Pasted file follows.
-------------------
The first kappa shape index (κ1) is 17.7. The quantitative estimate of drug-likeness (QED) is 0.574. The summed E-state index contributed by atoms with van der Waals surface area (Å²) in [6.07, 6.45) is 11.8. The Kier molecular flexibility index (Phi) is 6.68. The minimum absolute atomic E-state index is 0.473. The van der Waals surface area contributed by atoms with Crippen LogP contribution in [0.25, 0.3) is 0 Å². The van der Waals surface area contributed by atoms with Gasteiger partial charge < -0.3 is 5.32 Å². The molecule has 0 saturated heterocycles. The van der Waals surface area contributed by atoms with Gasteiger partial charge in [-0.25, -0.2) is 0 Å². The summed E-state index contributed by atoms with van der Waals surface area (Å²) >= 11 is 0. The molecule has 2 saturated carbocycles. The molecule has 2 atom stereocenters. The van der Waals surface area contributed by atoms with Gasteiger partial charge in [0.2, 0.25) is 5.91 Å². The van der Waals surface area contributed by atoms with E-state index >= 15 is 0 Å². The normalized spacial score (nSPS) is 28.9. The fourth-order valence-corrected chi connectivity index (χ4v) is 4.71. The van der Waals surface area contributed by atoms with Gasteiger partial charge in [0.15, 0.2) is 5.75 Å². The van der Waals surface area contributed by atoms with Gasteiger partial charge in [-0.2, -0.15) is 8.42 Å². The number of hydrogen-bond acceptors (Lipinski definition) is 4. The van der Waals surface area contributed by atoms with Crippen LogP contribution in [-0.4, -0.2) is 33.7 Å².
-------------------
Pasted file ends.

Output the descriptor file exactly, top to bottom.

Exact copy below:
The first kappa shape index (κ1) is 17.7. The quantitative estimate of drug-likeness (QED) is 0.574. The summed E-state index contributed by atoms with van der Waals surface area (Å²) in [6.07, 6.45) is 11.8. The Kier molecular flexibility index (Phi) is 6.68. The minimum absolute atomic E-state index is 0.473. The van der Waals surface area contributed by atoms with Crippen LogP contribution in [0.25, 0.3) is 0 Å². The van der Waals surface area contributed by atoms with Gasteiger partial charge < -0.3 is 5.32 Å². The molecule has 0 saturated heterocycles. The van der Waals surface area contributed by atoms with Gasteiger partial charge in [-0.25, -0.2) is 0 Å². The summed E-state index contributed by atoms with van der Waals surface area (Å²) >= 11 is 0. The molecule has 2 saturated carbocycles. The molecule has 2 atom stereocenters. The van der Waals surface area contributed by atoms with Gasteiger partial charge in [0.2, 0.25) is 5.91 Å². The van der Waals surface area contributed by atoms with E-state index >= 15 is 0 Å². The normalized spacial score (nSPS) is 28.9. The fourth-order valence-corrected chi connectivity index (χ4v) is 4.71. The van der Waals surface area contributed by atoms with Gasteiger partial charge in [0.15, 0.2) is 5.75 Å². The van der Waals surface area contributed by atoms with Gasteiger partial charge in [-0.2, -0.15) is 8.42 Å². The number of hydrogen-bond acceptors (Lipinski definition) is 4. The van der Waals surface area contributed by atoms with Crippen LogP contribution in [-0.4, -0.2) is 33.7 Å².